Is detraction a great sin?
Yes, for it is directly opposed to the love of our neighbor, therefore to the love of God, hence it is, as St. Ambrose says, hateful to God and man. By it we rob our neighbor of a possession greater than riches, (Prov. XXII. 1.) and often he is plunged by it into want and misery, even into the greatest vices; St. Ambrose says: "Let us fly from the vice of detraction, for it is altogether a satanic abyss, full of deceit." Finally, detraction is a great sin, because it can seldom be recalled, and the injury done by it is very great, and often irreparable.
What should we do when we have committed this sin?
We should retract the calumny as soon as possible and repair the injury done to our neighbor in regard to his name or temporal goods; we should detest this sin, regret it, and be cleansed from it by penance, we should daily pray for him whom we have injured, and in future guard against the like fault.
Are we ever allowed to reveal the wrongs of our neighbor?
To make public the faults of our neighbor only for the entertainment of idle people, or for the sake of news, and to satisfy the curiosity of others, is always sinful. But if after having reproached or advised our neighbor fraternally, without obtaining our end, we make known his faults to his parents or superiors for the sake of punishment and reformation, far from being a sin it is rather a duty, against which those err who are silent about the sins of their neighbor, when by speaking they could prevent the sin and save him much unhappiness.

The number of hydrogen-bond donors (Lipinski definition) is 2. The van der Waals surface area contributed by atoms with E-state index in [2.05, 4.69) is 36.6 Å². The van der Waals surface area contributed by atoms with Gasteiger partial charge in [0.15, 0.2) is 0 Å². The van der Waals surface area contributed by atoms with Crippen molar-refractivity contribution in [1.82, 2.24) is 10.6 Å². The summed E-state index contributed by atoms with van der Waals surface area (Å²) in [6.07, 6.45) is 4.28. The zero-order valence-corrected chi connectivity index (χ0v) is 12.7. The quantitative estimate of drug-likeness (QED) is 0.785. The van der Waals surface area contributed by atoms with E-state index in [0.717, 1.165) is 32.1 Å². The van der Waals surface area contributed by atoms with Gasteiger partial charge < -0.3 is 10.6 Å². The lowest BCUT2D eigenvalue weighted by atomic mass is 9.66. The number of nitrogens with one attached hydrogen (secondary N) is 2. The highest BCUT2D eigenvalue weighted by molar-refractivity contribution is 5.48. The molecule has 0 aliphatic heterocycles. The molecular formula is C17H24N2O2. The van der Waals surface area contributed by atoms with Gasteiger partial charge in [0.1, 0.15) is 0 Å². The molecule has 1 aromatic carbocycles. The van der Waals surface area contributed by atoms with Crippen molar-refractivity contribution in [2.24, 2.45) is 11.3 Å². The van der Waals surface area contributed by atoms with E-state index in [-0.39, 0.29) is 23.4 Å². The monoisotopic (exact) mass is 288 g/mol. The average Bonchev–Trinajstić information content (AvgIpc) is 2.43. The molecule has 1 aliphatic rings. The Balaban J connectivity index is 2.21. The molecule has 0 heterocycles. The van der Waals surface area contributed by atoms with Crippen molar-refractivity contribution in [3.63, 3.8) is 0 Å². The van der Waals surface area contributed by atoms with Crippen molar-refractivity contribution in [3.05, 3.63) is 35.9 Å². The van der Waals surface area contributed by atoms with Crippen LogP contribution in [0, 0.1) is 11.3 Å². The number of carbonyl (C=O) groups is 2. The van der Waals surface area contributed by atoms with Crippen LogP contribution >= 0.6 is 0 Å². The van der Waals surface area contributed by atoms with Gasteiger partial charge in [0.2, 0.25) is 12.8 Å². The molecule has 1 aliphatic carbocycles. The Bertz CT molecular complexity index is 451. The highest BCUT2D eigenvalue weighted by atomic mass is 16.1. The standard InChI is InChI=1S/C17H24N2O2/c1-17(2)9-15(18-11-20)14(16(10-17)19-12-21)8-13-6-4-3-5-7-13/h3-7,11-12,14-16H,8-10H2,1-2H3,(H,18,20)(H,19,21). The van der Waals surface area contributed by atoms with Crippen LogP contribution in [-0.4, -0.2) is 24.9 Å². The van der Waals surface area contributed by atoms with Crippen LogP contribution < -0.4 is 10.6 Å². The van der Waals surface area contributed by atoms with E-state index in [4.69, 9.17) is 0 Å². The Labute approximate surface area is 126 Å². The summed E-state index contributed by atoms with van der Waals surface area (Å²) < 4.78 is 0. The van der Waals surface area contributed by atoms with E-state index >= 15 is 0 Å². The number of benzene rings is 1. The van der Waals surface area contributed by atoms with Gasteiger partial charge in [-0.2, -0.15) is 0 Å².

Is it a sin to listen willingly to detraction?
Yes, for we thus give the detractors occasion and encouragement. Therefore St. Bernard says: "Whether to detract is a greater sin than to listen to detraction, I will not decide. The devil sits on the tongue of the detractor as he does on the ear of the listener." In such cases we must strive to interrupt, to prevent the detracting words, or else withdraw; or if we can do none of these, we must show in our countenance our displeasure, for the Holy Ghost says: The north wind driveth away rain, so doth a sad countenance a backbiting tongue. (Prov. XXV. 23.) The same demeanor is to be observed in regard to improper language.